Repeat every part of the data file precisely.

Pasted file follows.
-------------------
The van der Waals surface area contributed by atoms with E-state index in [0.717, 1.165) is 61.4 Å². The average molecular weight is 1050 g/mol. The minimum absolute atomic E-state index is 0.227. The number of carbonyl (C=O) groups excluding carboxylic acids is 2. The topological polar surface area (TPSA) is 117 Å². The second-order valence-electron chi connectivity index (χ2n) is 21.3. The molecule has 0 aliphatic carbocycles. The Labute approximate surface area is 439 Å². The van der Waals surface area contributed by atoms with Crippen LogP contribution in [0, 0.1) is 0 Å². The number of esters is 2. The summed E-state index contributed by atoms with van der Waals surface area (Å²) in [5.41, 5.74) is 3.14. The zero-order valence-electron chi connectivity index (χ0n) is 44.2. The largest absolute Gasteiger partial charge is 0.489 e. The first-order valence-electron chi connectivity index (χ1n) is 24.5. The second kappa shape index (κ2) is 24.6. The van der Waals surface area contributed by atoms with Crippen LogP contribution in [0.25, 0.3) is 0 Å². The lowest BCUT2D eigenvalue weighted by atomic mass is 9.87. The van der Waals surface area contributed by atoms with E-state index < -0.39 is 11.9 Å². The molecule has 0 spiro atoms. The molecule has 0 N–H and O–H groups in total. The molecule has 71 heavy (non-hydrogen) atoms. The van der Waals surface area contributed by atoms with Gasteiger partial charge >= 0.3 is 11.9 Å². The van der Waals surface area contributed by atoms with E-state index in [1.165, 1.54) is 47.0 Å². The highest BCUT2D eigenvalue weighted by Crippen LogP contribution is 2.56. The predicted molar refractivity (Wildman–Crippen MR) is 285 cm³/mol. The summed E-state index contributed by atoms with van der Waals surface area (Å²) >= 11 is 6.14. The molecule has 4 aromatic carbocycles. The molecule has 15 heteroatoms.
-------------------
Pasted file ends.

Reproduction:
The van der Waals surface area contributed by atoms with E-state index in [0.717, 1.165) is 61.4 Å². The average molecular weight is 1050 g/mol. The minimum absolute atomic E-state index is 0.227. The number of carbonyl (C=O) groups excluding carboxylic acids is 2. The topological polar surface area (TPSA) is 117 Å². The second-order valence-electron chi connectivity index (χ2n) is 21.3. The molecule has 0 aliphatic carbocycles. The Labute approximate surface area is 439 Å². The van der Waals surface area contributed by atoms with Crippen LogP contribution in [0, 0.1) is 0 Å². The number of esters is 2. The summed E-state index contributed by atoms with van der Waals surface area (Å²) in [5.41, 5.74) is 3.14. The zero-order valence-electron chi connectivity index (χ0n) is 44.2. The largest absolute Gasteiger partial charge is 0.489 e. The first-order valence-electron chi connectivity index (χ1n) is 24.5. The second kappa shape index (κ2) is 24.6. The van der Waals surface area contributed by atoms with Crippen LogP contribution in [0.25, 0.3) is 0 Å². The lowest BCUT2D eigenvalue weighted by atomic mass is 9.87. The van der Waals surface area contributed by atoms with E-state index < -0.39 is 11.9 Å². The molecule has 0 spiro atoms. The molecule has 0 N–H and O–H groups in total. The molecule has 71 heavy (non-hydrogen) atoms. The van der Waals surface area contributed by atoms with Gasteiger partial charge >= 0.3 is 11.9 Å². The van der Waals surface area contributed by atoms with E-state index in [1.165, 1.54) is 47.0 Å². The highest BCUT2D eigenvalue weighted by Crippen LogP contribution is 2.56. The predicted molar refractivity (Wildman–Crippen MR) is 285 cm³/mol. The summed E-state index contributed by atoms with van der Waals surface area (Å²) >= 11 is 6.14. The molecule has 4 aromatic carbocycles. The molecule has 15 heteroatoms.